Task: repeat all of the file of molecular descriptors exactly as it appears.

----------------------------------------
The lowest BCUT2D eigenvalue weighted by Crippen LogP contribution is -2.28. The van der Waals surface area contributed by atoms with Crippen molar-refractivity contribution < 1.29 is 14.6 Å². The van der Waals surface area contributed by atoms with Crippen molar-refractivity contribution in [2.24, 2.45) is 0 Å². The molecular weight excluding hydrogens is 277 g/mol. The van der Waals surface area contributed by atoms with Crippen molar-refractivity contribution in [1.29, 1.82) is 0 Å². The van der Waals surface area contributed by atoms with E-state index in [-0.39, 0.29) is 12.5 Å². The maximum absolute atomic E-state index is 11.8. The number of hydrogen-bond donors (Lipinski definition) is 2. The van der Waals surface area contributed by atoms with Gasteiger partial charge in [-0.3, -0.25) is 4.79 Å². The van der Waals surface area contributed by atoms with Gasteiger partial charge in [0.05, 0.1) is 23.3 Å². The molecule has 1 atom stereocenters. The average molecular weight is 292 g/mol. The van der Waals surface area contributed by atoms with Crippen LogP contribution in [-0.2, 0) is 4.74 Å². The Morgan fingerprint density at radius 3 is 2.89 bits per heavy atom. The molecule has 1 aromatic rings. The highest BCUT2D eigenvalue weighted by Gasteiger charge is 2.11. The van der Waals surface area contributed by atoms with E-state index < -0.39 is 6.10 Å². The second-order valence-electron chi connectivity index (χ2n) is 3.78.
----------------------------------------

The lowest BCUT2D eigenvalue weighted by Crippen LogP contribution is -2.28. The van der Waals surface area contributed by atoms with Crippen molar-refractivity contribution < 1.29 is 14.6 Å². The van der Waals surface area contributed by atoms with Crippen molar-refractivity contribution in [2.24, 2.45) is 0 Å². The molecular weight excluding hydrogens is 277 g/mol. The van der Waals surface area contributed by atoms with Crippen molar-refractivity contribution in [1.29, 1.82) is 0 Å². The van der Waals surface area contributed by atoms with E-state index in [-0.39, 0.29) is 12.5 Å². The maximum absolute atomic E-state index is 11.8. The number of hydrogen-bond donors (Lipinski definition) is 2. The van der Waals surface area contributed by atoms with Gasteiger partial charge in [-0.3, -0.25) is 4.79 Å². The van der Waals surface area contributed by atoms with Gasteiger partial charge in [0.05, 0.1) is 23.3 Å². The molecule has 1 atom stereocenters. The average molecular weight is 292 g/mol. The van der Waals surface area contributed by atoms with Crippen LogP contribution in [-0.2, 0) is 4.74 Å². The Morgan fingerprint density at radius 3 is 2.89 bits per heavy atom. The molecule has 1 aromatic rings. The highest BCUT2D eigenvalue weighted by Gasteiger charge is 2.11. The van der Waals surface area contributed by atoms with E-state index < -0.39 is 6.10 Å². The second-order valence-electron chi connectivity index (χ2n) is 3.78.